1 s.6 Criminal Law Act 1977 Violence for securing entry

2 s.1 Protection from Eviction Act 1977 Unlawful eviction or harassment of occupiers

3 s.30 Housing Act 2004 Failure to comply with improvement notice

4 s.32 Housing Act 2004 Failure to comply with prohibition order

5 s.72 Housing Act 2004 Control or management of unlicensed HMO

6 s.95 Housing Act 2004 Control or management of unlicensed house

7 s.21 Housing & Planning Act 2016 Breach of Banning Order

When determining the amount of repayment the tribunal will have regard to the conduct of both the Landlord and tenant, the financial circumstances of the landlord and whether the Landlord has at any time been convicted of any of the above offences. The amount of the repayment cannot be greater than the rent paid for the period, as defined by the act.

Where a Landlord has been convicted of one of the above offences and the rent repayment order relates to this conviction and is made by the affected tenant, the rent repayment awarded is to be the maximum that the tribunal can order.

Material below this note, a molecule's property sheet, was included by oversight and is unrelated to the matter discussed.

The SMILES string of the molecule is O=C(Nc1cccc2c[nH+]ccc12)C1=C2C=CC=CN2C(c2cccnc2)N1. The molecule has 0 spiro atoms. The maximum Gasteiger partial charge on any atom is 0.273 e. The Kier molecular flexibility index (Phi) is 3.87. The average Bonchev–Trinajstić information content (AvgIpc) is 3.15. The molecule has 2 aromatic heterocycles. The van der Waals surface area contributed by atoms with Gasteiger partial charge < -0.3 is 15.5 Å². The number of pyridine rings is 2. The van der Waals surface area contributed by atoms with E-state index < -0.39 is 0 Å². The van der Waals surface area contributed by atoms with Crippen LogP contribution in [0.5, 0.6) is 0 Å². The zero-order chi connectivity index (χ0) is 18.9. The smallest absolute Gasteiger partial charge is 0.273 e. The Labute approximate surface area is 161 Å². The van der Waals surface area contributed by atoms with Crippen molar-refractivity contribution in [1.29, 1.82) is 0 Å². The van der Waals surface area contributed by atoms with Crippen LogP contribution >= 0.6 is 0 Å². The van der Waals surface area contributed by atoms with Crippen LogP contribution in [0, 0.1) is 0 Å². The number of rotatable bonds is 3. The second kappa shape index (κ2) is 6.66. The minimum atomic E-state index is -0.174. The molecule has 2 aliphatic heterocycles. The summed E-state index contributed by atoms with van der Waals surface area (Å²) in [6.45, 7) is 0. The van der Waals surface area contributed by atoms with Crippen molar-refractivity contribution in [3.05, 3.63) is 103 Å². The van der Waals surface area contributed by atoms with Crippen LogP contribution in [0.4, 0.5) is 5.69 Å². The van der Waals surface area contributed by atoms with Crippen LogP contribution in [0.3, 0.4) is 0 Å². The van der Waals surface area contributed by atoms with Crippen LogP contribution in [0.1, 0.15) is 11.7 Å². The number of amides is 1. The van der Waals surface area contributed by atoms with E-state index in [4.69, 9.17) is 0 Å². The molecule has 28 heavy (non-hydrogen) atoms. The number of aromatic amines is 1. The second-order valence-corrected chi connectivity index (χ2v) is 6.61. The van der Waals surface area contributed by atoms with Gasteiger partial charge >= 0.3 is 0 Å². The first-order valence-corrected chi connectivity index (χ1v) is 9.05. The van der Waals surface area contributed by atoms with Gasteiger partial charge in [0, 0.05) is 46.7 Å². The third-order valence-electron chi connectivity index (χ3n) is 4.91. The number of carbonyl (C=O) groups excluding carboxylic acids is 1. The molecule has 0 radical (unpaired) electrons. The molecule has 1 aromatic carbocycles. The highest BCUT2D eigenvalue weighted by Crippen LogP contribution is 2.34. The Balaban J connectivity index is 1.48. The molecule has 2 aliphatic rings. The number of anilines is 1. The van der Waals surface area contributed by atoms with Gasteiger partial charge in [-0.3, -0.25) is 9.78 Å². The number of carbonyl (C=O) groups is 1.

All of the above changes at present do not yet have dates for commencement, these changes are coming, however we have no indication as to exactly when, one would expect implementation to be slowed given the recent governmental changes.

In summary the act offers Landlords a reason to be pleased in connection with abandoned properties, whilst adding further regulation to an ever more regularised sector.

For further details on any of the above or for any other Landlord and Tenant advice contact one of our team.

Lee Pearce

Head of Department & Partner

DDI: 01206 719669

Joe Brightman


DDI: 01206 719609